This is an extract from the Sports Law Yearbook 2015/16 – UK, Ireland and EU, an eBook publication by LawInSport and British Association for Sport and Law.
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Once upon a time, stories about sport focused on the sport itself, or the stars of that sport – typically, the iconic teams, players or athletes. More recently, though, sports analysts have acquired a higher profile, and that has brought many of the issues that affect them to the public’s attention.
One notable trend that has continued to gather momentum in 2015/6 is the increasingly competitive job market for scouts, data and performance analysts in sports.
Once the importance of focusing on “marginal gains” – a concept that gained particular public notoriety during Sir Dave Brailsford’s highly successful tenure as Performance Director of British Cycling1 – came to be more widely recognised and valued, sports clubs and national associations set out to try and identify and employ those individuals who were most able to identify and exploit those “marginal gains” on their behalf.
Thus, following the success of the British Cycling team at the London 2012 Olympics, its Head of Marginal Gains, Matt Parker, was recruited by the Rugby Football Union to be its Head of Athletic Performance2, a position he held until Eddie Jones took over as Head Coach of the England Rugby team late last year.3
However, perhaps not surprisingly, given the money that exists in top-level football in England, it is amongst Premier League football clubs that the competition for the best analysts appears to be fiercest. All the clubs in the top division (and even some in the lower leagues) have data analytics teams (often put together at great expense4), whose input can cover everything from player welfare, on-field tactics and, of course, player recruitment. But it is those individuals who have proven their ability to successfully interpret and apply the mass of information that is now available to all clubs that are particularly valued and sought after.
After all, why pay enormous amounts for football players who have already established their reputations if you can pay a relatively small sum to acquire those analysts who have demonstrated their ability to identify the stars of the future whilst they are still relatively unknown and undervalued?
In the 2014/15 season, Leicester City entered 2015 rooted to the bottom of the Premier League, and they were still there at the beginning of April. However, they went on to win seven of their last nine games finishing the season in 14th spot in the table. That superlative form was taken into the 2015/16 Premier League season, and we all know what happened next.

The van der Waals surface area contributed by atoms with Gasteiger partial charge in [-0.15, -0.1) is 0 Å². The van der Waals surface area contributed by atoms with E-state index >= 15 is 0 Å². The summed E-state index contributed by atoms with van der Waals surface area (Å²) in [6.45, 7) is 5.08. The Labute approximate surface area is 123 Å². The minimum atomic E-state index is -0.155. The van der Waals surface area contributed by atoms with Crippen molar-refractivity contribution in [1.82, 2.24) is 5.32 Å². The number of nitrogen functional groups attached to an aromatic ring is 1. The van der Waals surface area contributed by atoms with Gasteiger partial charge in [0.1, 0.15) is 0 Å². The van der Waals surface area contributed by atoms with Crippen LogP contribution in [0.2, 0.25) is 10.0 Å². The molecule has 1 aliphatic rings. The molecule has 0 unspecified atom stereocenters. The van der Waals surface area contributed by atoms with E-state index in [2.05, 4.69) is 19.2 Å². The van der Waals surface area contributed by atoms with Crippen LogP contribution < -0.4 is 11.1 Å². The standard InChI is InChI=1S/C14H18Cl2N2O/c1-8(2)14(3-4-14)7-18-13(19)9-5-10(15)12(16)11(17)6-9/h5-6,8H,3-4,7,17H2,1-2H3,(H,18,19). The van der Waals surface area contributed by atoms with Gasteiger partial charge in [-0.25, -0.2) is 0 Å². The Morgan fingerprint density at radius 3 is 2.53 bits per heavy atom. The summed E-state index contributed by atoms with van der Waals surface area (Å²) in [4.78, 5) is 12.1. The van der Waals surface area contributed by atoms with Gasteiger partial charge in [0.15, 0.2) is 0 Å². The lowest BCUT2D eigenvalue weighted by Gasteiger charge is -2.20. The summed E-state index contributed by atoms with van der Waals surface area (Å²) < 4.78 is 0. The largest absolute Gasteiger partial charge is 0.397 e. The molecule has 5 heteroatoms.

However, one consequence of Leicester’s astonishing run of success has been that its scouting and analytics department has been ransacked. In February 2015, Leicester lost Rob Mackenzie, their then Head of Technical Scouting, to Tottenham Hotspur.5 Then, in late December of last year, it was reported that Arsenal had recruited Ben Wrigglesworth, Leicester’s latest Head of Technical Scouting6, and that they were keen to bring Steve Walsh, Leicester’s Assistant Manager and Head of Recruitment to North London as well.7
From an employment and sports lawyer’s perspective, what is particularly interesting about the story surrounding Walsh are the reports that he had a release clause in his contract of over £1m.
This suggests that Leicester City recognise the value of their analysts to the extent that they have incorporated into their employment contracts the sorts of terms that will make it more difficult for rivals to poach them. In the past, one only used to see such restrictions included in the contracts of high-profile managers and head coaches.
The fact that these terms are now also being included in the contracts of data analysts by astute clubs goes to show what an important role these specialists have to play in the modern game. Indeed, there is no reason to believe that the rise of the analysts will end any time soon, and one imagines that issues surrounding their recruitment will become ever more notorious, and possibly contentious, in the future.